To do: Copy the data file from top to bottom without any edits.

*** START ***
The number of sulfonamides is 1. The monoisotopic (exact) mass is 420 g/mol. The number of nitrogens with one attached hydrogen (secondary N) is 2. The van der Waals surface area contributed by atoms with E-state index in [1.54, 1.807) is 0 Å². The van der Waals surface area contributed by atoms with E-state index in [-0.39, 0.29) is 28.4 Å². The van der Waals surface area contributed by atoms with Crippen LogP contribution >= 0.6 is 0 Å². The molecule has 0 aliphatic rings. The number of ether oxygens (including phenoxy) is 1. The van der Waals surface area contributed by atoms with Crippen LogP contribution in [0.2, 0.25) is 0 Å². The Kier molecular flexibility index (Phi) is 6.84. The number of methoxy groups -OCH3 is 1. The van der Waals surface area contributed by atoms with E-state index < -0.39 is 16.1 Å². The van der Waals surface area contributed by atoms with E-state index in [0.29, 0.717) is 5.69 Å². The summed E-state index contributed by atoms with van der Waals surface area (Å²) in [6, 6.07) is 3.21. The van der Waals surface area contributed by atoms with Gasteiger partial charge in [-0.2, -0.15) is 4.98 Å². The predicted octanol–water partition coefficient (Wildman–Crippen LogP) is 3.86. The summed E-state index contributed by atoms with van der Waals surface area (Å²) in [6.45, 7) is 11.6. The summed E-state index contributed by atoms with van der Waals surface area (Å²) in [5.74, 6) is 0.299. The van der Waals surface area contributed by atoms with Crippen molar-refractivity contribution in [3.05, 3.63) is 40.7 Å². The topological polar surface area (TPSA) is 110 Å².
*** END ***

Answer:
The number of sulfonamides is 1. The monoisotopic (exact) mass is 420 g/mol. The number of nitrogens with one attached hydrogen (secondary N) is 2. The van der Waals surface area contributed by atoms with E-state index in [1.54, 1.807) is 0 Å². The van der Waals surface area contributed by atoms with E-state index in [-0.39, 0.29) is 28.4 Å². The van der Waals surface area contributed by atoms with Crippen LogP contribution >= 0.6 is 0 Å². The molecule has 0 aliphatic rings. The number of ether oxygens (including phenoxy) is 1. The van der Waals surface area contributed by atoms with Crippen LogP contribution in [0.2, 0.25) is 0 Å². The Kier molecular flexibility index (Phi) is 6.84. The number of methoxy groups -OCH3 is 1. The van der Waals surface area contributed by atoms with E-state index < -0.39 is 16.1 Å². The van der Waals surface area contributed by atoms with E-state index in [0.29, 0.717) is 5.69 Å². The summed E-state index contributed by atoms with van der Waals surface area (Å²) in [6, 6.07) is 3.21. The van der Waals surface area contributed by atoms with Gasteiger partial charge in [-0.2, -0.15) is 4.98 Å². The predicted octanol–water partition coefficient (Wildman–Crippen LogP) is 3.86. The summed E-state index contributed by atoms with van der Waals surface area (Å²) in [6.45, 7) is 11.6. The summed E-state index contributed by atoms with van der Waals surface area (Å²) in [5.74, 6) is 0.299. The van der Waals surface area contributed by atoms with Crippen molar-refractivity contribution in [3.05, 3.63) is 40.7 Å². The topological polar surface area (TPSA) is 110 Å².